Depression tells you that it’s okay if you finally just go to sleep.

What I really wanted to blog when suicide hit the news was different then.  I kept reading comments about how suicide is selfish.  I kept thinking that survivors were reading that and they were reading painful lies.

I’ll say again what I said before.  My children will never know that the hardest thing I have ever done for them is stay alive.

If someone you love lost their battle, that decision was gut wrenching and agonizing and not fully thought out.  That decision was coated in a dust of grief and pain and disillusion.  That decision would not have stood up in a court of law.  That decision was breathless.  That decision might have been a weakness but I can promise you that it was one out of a million moments of inhuman strength.

I added a new medication to my regimen in hopes of getting my fibromyalgia under control.  In doing so, I have noticed the suicidal thoughts creeping back in after months of sitting in the light.  I will be diligent in having my meds adjusted again until I’m back in my sweet spot.  I will do it for my kids.  I only wish that I was doing it for me.

“Depression is living in a body that fights to survive with a mind that tries to die.”  — unknown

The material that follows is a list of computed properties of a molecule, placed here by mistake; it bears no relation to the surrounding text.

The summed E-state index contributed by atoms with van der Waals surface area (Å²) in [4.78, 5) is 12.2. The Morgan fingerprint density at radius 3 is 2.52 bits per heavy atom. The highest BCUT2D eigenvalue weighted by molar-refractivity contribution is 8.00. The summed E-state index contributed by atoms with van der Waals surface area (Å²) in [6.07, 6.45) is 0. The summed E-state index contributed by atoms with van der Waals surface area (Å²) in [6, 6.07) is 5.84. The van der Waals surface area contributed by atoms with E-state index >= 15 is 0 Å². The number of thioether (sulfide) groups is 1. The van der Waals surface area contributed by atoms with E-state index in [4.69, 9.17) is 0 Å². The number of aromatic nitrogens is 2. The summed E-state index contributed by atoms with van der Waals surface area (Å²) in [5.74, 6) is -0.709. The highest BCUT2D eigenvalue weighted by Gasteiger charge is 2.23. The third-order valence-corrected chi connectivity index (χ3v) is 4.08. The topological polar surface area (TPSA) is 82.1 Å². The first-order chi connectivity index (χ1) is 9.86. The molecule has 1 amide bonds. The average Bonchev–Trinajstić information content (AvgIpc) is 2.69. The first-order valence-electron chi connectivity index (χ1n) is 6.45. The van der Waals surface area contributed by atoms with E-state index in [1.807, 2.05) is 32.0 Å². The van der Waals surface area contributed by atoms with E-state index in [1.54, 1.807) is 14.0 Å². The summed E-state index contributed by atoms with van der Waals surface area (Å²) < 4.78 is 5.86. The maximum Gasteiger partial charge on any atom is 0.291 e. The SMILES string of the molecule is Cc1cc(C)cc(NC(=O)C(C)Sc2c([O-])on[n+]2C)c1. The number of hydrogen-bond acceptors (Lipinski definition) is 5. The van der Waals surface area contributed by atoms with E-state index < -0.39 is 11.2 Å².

Depression is your friendly, funny, 40 something soccer mom who loves Pinterest and Krogering.

Depression is someone just like me.

<3 LA

You can read more from LA at https://sweeterinthesouth.blog/

Relentless And Thirty-One

Thirty was brutal.

It was brutally honest and unapologetically raw. It was a beautiful mess with parts I would not wish on my least favorite of human spirits.

Thirty was the year of sorry’s, and sighs, and throwing my hands to the skies. Thirty was the year of aging mentally and physically. Thirty was the year of allowing myself to be lost and not wanting to be found by anyone but me.

Thirty was letting go and a series of hard choices–the kind of decisions that prove your character. The kind that ache, bleed, and scar. It was self discovery and starting new.

It was hitting reset, rinse, repeat.

Thirty was the year of unrelenting chaos, followed by uncomfortable calm.

Reset, rinse, repeat.

Thirty was wanting to run away and never come back. Thirty was wanting to disappear. Thirty was wanting to be seen. Thirty was wanting to be held. Thirty was the paradox.

I looked around the house and just wanted to burn it down more than once. I looked up airline tickets for three out of the country more than twice. I second guessed my decision to leave my marriage…zero times.